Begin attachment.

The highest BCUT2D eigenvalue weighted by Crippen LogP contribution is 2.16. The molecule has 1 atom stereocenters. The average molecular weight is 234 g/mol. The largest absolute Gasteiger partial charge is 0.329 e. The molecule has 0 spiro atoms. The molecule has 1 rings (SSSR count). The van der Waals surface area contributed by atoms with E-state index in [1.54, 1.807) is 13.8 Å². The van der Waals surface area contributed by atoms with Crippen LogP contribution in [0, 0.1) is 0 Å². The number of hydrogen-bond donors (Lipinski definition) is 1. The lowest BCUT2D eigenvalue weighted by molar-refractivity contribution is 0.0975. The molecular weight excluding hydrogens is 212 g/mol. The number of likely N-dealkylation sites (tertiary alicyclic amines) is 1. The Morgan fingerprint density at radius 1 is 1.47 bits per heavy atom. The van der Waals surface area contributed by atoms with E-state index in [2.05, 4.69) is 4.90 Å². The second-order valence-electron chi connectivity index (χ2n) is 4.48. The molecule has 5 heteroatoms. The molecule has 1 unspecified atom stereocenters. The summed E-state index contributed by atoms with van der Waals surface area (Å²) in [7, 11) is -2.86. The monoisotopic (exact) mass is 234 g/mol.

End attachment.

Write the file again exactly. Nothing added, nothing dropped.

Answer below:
The highest BCUT2D eigenvalue weighted by Crippen LogP contribution is 2.16. The molecule has 1 atom stereocenters. The average molecular weight is 234 g/mol. The largest absolute Gasteiger partial charge is 0.329 e. The molecule has 0 spiro atoms. The molecule has 1 rings (SSSR count). The van der Waals surface area contributed by atoms with E-state index in [1.54, 1.807) is 13.8 Å². The van der Waals surface area contributed by atoms with Crippen LogP contribution in [0, 0.1) is 0 Å². The number of hydrogen-bond donors (Lipinski definition) is 1. The lowest BCUT2D eigenvalue weighted by molar-refractivity contribution is 0.0975. The molecular weight excluding hydrogens is 212 g/mol. The number of likely N-dealkylation sites (tertiary alicyclic amines) is 1. The Morgan fingerprint density at radius 1 is 1.47 bits per heavy atom. The van der Waals surface area contributed by atoms with E-state index in [2.05, 4.69) is 4.90 Å². The second-order valence-electron chi connectivity index (χ2n) is 4.48. The molecule has 5 heteroatoms. The molecule has 1 unspecified atom stereocenters. The summed E-state index contributed by atoms with van der Waals surface area (Å²) in [7, 11) is -2.86. The monoisotopic (exact) mass is 234 g/mol.